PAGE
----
"I was somewhat suspicious when the rep brought it in," he said with a wry smile. "I mean, an inexpensive Australian Shiraz? But I tasted it, and it was good, and it just kept getting better in the glass."  

A small tasting lineup of Shiraz

Encouraged by my experience with the Bulletin Place, I bought a bottle, along with 3 other bottles of Australian Shiraz, and headed home to do a blind tasting. I placed the wines in paper bags to mask their identities, and sat down at the table with my girlfriend, and my friends Charlie and Kevin. Alongside the Bulletin Place, I poured the 2009 Hope Estate Shiraz ($11.99), from the Hunter Valley, the 2008 Mark Davidson Tamburlaine "North Bore" Shiraz ($10.99), from New South Wales, and the 2010 Kangarilla Road "2Up" Shiraz ($11.99), from McLaren Vale. All of the wines showed well, but curiously only the Kangarilla Road "2Up" was reminiscent of the bold, powerful style of Shiraz I remembered from 2005, 2006, and 2007. With a deep purple color, a nose of meaty dark fruit, and candied fruits and blackberry jam on the palate, it was a real crowd pleaser.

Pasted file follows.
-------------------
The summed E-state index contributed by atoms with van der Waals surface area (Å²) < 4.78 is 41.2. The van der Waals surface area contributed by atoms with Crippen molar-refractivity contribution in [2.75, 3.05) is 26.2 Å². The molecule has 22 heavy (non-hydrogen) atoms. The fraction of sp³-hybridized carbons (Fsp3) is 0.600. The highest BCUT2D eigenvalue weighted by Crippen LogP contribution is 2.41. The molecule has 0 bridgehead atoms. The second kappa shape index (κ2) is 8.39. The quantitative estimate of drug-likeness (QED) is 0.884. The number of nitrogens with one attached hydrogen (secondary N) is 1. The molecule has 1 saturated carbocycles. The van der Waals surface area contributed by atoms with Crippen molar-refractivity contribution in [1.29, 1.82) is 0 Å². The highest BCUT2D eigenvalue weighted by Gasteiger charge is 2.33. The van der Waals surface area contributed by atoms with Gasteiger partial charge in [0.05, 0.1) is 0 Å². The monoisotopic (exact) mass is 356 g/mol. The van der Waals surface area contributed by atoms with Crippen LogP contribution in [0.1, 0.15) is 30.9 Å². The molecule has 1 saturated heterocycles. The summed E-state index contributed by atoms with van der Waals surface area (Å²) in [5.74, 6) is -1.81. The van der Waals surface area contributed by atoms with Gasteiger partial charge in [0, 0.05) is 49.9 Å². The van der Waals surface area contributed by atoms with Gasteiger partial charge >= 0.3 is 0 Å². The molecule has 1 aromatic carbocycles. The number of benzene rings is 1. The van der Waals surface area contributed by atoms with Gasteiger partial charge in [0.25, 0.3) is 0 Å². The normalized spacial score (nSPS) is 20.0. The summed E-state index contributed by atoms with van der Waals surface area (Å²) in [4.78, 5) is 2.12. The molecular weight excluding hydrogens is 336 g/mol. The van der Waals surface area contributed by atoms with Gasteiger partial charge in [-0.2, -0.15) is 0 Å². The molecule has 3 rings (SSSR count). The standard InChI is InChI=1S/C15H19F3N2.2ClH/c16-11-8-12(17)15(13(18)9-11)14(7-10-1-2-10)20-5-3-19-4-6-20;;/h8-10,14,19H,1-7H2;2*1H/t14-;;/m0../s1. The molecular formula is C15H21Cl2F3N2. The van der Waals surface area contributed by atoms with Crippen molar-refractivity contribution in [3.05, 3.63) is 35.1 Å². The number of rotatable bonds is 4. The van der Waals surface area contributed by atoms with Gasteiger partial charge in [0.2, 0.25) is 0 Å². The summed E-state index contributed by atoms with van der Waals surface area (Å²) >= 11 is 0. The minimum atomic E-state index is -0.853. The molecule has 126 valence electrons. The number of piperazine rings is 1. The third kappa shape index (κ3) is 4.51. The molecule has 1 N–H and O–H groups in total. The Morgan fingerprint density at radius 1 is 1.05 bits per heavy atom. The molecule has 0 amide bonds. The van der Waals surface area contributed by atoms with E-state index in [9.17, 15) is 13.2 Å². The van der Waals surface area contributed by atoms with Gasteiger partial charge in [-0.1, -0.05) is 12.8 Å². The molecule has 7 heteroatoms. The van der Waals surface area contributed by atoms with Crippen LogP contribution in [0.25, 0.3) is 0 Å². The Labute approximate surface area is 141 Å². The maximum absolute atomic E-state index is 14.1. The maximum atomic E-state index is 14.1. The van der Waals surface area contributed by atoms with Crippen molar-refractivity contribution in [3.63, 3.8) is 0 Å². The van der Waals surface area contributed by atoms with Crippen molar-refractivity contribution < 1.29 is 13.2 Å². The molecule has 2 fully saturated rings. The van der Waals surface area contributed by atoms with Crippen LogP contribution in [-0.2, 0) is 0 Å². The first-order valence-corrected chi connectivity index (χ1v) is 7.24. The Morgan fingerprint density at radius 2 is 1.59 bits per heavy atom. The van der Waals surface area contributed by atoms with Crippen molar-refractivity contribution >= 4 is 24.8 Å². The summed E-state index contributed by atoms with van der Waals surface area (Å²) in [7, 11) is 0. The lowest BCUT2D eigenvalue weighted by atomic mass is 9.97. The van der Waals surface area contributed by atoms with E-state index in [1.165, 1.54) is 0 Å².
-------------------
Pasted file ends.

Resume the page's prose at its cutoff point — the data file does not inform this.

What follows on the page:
However, the "2Up" was edged out for first place by the Bulletin Place, which stole the show in the blind tasting, as it had in the tasting at the store, and produced a most memorable quote in the process. It was the first wine I poured in the tasting, and somehow, my girlfriend had missed my announcement that we would be tasting Shiraz that night. As she sipped the wine, one of my friends alluded to the fact that it was a Shiraz. Upon hearing this, my girlfriend exclaimed, "This is not Shiraz!"

I didn't respond to her declaration, and merely smiled at her. "No way...," she murmured, taking another sip. "It can't be... It's too light bodied."